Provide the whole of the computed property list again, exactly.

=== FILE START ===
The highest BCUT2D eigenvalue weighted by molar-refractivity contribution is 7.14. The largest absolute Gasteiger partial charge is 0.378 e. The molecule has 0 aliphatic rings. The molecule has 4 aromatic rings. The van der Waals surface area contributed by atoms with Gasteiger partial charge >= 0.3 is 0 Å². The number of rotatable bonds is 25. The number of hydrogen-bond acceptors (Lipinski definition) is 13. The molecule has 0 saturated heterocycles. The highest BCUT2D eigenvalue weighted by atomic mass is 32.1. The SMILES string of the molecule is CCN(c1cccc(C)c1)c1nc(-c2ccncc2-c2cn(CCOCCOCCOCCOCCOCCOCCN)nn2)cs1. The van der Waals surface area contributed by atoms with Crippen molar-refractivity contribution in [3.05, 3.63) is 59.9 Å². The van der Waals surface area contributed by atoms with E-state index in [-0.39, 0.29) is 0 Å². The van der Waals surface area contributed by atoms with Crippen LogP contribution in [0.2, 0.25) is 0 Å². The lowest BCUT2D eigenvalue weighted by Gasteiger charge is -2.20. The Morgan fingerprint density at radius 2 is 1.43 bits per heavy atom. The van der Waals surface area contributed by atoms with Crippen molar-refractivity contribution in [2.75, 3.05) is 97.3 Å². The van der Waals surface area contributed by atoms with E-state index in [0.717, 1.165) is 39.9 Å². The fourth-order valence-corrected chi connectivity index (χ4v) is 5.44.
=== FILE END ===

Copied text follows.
The highest BCUT2D eigenvalue weighted by molar-refractivity contribution is 7.14. The largest absolute Gasteiger partial charge is 0.378 e. The molecule has 0 aliphatic rings. The molecule has 4 aromatic rings. The van der Waals surface area contributed by atoms with Gasteiger partial charge >= 0.3 is 0 Å². The number of rotatable bonds is 25. The number of hydrogen-bond acceptors (Lipinski definition) is 13. The molecule has 0 saturated heterocycles. The highest BCUT2D eigenvalue weighted by atomic mass is 32.1. The SMILES string of the molecule is CCN(c1cccc(C)c1)c1nc(-c2ccncc2-c2cn(CCOCCOCCOCCOCCOCCOCCN)nn2)cs1. The van der Waals surface area contributed by atoms with Crippen molar-refractivity contribution in [3.05, 3.63) is 59.9 Å². The van der Waals surface area contributed by atoms with E-state index in [-0.39, 0.29) is 0 Å². The van der Waals surface area contributed by atoms with Crippen LogP contribution in [0.2, 0.25) is 0 Å². The lowest BCUT2D eigenvalue weighted by Gasteiger charge is -2.20. The Morgan fingerprint density at radius 2 is 1.43 bits per heavy atom. The van der Waals surface area contributed by atoms with Crippen molar-refractivity contribution in [2.75, 3.05) is 97.3 Å². The van der Waals surface area contributed by atoms with E-state index in [0.717, 1.165) is 39.9 Å². The fourth-order valence-corrected chi connectivity index (χ4v) is 5.44.